Definitions

lock stock and barrel

Lock, stock, and barrel

[lok]
Lock, stock, and barrel is a merism used predominantely in the United Kingdom and North America meaning 'all', 'total', 'everything'. The term itself derives from the components of a musket: the 'lock' being the firing mechanism, 'stock' being the wooden butt-end of the gun, and 'barrel' being the cylindrical component, concurring 'all' the components of the gun.

Another interpretation could be business related: i.e., one would own "the lock" as in the building, stock as in the stock exchange, investments, etc., and "barrel" as in all inventory, etc.

History

The term was first recorded in the letters of Sir Walter Scott in 1817, in the line "Like the High-landman's gun, she wants stock, lock, and barrel, to put her into repair". It is, however, thought that this term evolved into a popular saying some years before in England.

Media

Further: Lock Stock & Barrel is a book dealing with the restoration and repair of antique firearms, in two volumes. Illustrated and written in tutorial fashion, it was authored and published by R.H McCrory, now of Ardmore, OK. The first Lock Stock & Barrel was published in 1966 and Lock Stock & Barrel-Vol Two was published around 1992. It is the only substantial offering on the subject published on its subject to date. At last report it was being offered in re-print by Dixie Gun Works, Union City, TN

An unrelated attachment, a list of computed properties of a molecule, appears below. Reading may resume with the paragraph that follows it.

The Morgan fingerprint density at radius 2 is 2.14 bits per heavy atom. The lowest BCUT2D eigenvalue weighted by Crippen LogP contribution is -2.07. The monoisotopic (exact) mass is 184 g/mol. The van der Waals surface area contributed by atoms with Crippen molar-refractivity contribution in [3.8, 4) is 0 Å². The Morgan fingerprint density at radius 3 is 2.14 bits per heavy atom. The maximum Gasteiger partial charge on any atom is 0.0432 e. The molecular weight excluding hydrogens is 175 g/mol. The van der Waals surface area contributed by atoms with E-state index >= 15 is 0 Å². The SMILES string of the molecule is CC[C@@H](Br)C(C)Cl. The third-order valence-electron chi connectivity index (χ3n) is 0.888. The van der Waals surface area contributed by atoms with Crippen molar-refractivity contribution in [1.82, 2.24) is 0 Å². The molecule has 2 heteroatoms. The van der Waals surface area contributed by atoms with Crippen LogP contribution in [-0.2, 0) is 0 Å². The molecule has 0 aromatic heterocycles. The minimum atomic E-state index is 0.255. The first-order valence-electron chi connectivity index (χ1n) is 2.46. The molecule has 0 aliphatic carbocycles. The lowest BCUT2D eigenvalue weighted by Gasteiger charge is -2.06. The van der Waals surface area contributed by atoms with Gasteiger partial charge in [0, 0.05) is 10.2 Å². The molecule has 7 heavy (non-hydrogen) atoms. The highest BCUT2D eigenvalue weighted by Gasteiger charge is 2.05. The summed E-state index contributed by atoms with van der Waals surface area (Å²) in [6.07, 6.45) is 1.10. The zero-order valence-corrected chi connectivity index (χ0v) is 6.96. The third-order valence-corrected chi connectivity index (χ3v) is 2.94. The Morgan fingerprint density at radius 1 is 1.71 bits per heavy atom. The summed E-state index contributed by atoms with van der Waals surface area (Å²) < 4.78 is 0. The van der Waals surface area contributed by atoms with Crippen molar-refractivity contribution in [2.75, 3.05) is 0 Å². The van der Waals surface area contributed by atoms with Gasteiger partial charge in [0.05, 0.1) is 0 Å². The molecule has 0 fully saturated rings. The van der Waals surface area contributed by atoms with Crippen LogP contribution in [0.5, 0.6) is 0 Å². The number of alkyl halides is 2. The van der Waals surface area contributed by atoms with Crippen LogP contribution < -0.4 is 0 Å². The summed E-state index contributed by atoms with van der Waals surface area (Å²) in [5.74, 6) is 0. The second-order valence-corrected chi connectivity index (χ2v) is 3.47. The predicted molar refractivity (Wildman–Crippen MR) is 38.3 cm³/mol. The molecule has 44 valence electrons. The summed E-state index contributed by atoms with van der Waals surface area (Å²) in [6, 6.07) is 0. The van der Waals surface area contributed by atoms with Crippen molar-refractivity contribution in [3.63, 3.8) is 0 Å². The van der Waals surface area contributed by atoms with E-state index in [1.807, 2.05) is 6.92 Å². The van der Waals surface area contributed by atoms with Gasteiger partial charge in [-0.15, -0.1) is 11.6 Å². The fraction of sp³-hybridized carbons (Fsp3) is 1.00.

The title Lock, stock, & Barrel is also the title of an artbook by Darci Robbins. The artbook includes pinup illustrations, character biographies, and concept work of the up-coming webcomic titled "La Cosa Nostra"; which is about a young girl being thrown into the world of crime and hatred, that is the mafia.

Lock, stock, and barrel is also referenced in the title to the Guy Ritchie movie Lock, Stock and Two Smoking Barrels, as well as in the title of Jerry Thorpe's 1971 Western film Lock, Stock and Barrel.

Also, Officer Lockstock and Officer Barrel are two characters from Urinetown: the Musical. Another musical that used it was the animated musical The Nightmare Before Christmas by Tim Burton featured three infamous children, the 'Trick or Treaters' 'Lock', 'Shock' and 'Barrel'.

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